Tests and quizzes are one of the most common assessments tools used by professors to gauge how well students have learned the course material. Test day is when you can put your preparation into action. Below you will find a number of suggestions to help you perform your best on tests, as well as strategies for specific types of questions you might be asked on an exam.
Before the exam
- Set your alarm and arrive prepared and on time.
- Realize that some anxiety is normal. If you are having a lot of anxiety or feel like your mind has gone blank, set down your pen and take a few deep breaths.
- Don't make any drastic changes to your routine - if you normally eat breakfast or lunch before class, don't skip a meal just so you have more time to study.
- Get a full night's rest the day before the exam. Taking a test after pulling an all-night is like driving a car when the low fuel light is on - you won't get very far.
- Eat well before the test - avoid greasy, heavy foods and eat healthy. Just like you want to fill up the car before going on a long trip, you'll want to be energized for your test.
During the test
- Look over the entire exam and carefully read all directions before starting the test; don’t assume the layout and directions will be exactly the same as the previous test.
- If you’re worried about remembering certain terms, concepts, facts, or formulas, consider a memory dump: as soon as your professor tells you to begin the test, write this material on the back of the test. By doing so, you now have a visual reference for this information instead of trying to remember it as you take the entire exam.
- If you have questions during the exam, ask the professor if they can give you clarification.
- Pay attention to the points available for each question. Don’t spend so much time contemplating a 2-point multiple-choice question that you run out of time to provide an answer to a 10-point short-answer question.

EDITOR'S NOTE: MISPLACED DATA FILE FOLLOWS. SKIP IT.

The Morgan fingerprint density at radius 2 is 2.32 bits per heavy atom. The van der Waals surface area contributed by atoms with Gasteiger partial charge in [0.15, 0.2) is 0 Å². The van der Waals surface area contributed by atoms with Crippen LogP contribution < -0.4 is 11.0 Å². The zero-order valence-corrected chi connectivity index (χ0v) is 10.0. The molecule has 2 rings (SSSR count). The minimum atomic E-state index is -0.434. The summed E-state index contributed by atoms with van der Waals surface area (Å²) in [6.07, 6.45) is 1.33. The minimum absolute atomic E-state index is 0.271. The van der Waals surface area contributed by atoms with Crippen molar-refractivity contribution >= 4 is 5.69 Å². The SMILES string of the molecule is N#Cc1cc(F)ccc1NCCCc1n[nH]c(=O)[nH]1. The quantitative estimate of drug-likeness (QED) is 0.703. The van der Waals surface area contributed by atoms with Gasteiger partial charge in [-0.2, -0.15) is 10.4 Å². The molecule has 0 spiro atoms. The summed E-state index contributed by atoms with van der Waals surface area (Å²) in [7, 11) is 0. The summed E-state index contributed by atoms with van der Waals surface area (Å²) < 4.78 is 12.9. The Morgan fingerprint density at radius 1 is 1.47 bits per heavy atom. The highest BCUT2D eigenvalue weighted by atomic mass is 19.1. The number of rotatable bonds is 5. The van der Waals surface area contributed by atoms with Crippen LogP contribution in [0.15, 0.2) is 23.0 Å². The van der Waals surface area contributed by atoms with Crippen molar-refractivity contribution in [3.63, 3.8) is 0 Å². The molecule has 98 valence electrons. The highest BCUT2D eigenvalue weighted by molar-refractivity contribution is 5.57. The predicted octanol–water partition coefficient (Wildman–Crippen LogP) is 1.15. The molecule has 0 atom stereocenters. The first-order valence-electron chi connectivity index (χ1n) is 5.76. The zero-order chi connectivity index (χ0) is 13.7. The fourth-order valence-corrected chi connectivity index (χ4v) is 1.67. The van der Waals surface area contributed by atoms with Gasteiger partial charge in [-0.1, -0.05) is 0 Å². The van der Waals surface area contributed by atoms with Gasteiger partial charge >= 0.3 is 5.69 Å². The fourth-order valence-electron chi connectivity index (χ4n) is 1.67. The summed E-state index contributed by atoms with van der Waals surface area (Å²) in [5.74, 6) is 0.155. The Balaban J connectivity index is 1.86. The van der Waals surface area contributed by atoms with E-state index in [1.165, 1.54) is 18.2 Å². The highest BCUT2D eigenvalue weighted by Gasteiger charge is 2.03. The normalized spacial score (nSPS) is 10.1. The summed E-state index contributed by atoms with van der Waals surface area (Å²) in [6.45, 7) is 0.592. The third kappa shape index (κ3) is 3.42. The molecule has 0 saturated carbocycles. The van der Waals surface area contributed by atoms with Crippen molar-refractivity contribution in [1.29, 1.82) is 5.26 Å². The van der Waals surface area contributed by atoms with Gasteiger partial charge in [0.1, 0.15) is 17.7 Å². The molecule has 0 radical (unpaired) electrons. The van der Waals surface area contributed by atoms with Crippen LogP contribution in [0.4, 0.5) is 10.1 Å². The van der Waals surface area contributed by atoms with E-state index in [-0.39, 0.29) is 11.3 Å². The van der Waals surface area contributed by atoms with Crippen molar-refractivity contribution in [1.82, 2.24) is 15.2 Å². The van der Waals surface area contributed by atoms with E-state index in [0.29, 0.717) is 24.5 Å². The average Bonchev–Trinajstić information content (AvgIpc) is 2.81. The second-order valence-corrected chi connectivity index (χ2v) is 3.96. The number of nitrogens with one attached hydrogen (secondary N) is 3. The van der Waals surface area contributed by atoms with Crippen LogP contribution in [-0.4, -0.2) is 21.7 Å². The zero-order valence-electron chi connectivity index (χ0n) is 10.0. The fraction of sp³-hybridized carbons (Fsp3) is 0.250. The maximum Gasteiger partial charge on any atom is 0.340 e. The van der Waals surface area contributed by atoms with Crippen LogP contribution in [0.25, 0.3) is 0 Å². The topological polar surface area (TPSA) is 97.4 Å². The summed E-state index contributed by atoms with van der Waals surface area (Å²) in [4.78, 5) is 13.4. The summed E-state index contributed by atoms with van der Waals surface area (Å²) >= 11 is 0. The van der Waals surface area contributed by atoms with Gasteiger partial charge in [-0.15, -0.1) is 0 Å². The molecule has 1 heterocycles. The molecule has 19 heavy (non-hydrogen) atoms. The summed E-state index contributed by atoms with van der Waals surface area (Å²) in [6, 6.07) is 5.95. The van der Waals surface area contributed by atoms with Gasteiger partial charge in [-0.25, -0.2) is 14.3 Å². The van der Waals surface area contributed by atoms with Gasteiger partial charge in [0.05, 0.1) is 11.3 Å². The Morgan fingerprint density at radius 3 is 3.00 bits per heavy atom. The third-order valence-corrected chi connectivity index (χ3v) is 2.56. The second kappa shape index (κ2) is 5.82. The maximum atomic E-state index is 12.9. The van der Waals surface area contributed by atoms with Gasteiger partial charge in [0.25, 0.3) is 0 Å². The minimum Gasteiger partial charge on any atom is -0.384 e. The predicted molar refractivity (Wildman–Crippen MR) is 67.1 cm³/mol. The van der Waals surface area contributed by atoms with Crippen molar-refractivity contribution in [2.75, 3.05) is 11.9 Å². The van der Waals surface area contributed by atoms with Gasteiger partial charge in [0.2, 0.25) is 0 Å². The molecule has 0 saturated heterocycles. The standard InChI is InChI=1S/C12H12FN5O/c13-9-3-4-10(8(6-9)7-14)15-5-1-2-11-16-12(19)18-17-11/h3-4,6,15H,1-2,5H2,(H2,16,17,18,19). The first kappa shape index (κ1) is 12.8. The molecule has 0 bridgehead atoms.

- If you are stuck on a question, move ahead to the next question; have a system to mark questions that you skip so that you remember to finish them.
- If you find that you are running out of time, do your best to provide at least some sort of an answer; don’t leave a multiple-choice question blank; some professors may give some partial credit if you give at least an outline of an essay question.
- Show your work (this is especially important for most math-type questions). If you produce the wrong answer due to a miscalculation, the professor may give you partial credit if they see that you understood the process. If you’re stumped on a multiple-choice question, some professors may even give you partial credit if you explain why you chose one answer over another.
- Think twice about speeding through a test and being the first to leave. Take the time to clearly read the direction and questions, review your answers, and double check that you have not left anything blank. Don’t worry about how quickly your classmates are taking the exam; everyone goes at their own pace. That classmate who turned in their exam when you were only on the first page may not have known the material well at all.